Childhood Poisoning: What You Need to Know
Make sure to call your local Poison Control Center if:
- Clothing has been contaminated by a toxin. Remove the poison by putting on gloves to protect yourself.
- The eyes or skin have come in contact with a poisonous substance. Flush the affected area with lukewarm water for 10 to 15 minutes. Use warm soapy water on skin; ask your child to continually blink if you are rinsing an eye.
- Your child has breathed in a suspected poisonous fume. Immediately move her to fresh air or open doors and windows.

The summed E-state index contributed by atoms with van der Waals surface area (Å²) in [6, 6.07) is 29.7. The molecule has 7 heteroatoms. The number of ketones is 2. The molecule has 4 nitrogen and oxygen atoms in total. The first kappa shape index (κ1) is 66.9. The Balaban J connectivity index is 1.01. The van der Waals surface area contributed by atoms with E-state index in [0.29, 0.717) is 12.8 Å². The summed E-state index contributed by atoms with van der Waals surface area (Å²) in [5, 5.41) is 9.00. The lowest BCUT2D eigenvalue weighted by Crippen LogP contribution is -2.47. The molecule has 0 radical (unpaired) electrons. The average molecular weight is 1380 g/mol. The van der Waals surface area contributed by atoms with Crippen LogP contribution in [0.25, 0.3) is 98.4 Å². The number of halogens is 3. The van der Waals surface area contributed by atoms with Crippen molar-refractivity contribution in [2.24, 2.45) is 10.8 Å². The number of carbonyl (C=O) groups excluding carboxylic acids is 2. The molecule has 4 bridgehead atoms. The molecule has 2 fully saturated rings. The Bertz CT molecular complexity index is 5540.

If your child does not display any severe symptoms, it is still a good idea to call the Poison Control Center or your pediatrician and find out how best to proceed. Be prepared to calmly relate, in as much detail as possible, what you think happened or what you saw ("I think my child swallowed some bleach. I don't think it could have been more than a teaspoonful.").
Here's what you'll need to do next:
- Give your child's weight, age, and any other medical condition the dispatcher needs to know.
- Keep the container or other offending material with you while you are on the telephone. You may need to read ingredients or describe a smell, color, texture, etc.
- Follow the directions given to you by the dispatcher exactly.
- Ask how long it should take to see an improvement in your child. If there is no change in your child's condition within the allotted time, call back or get the child to the emergency room.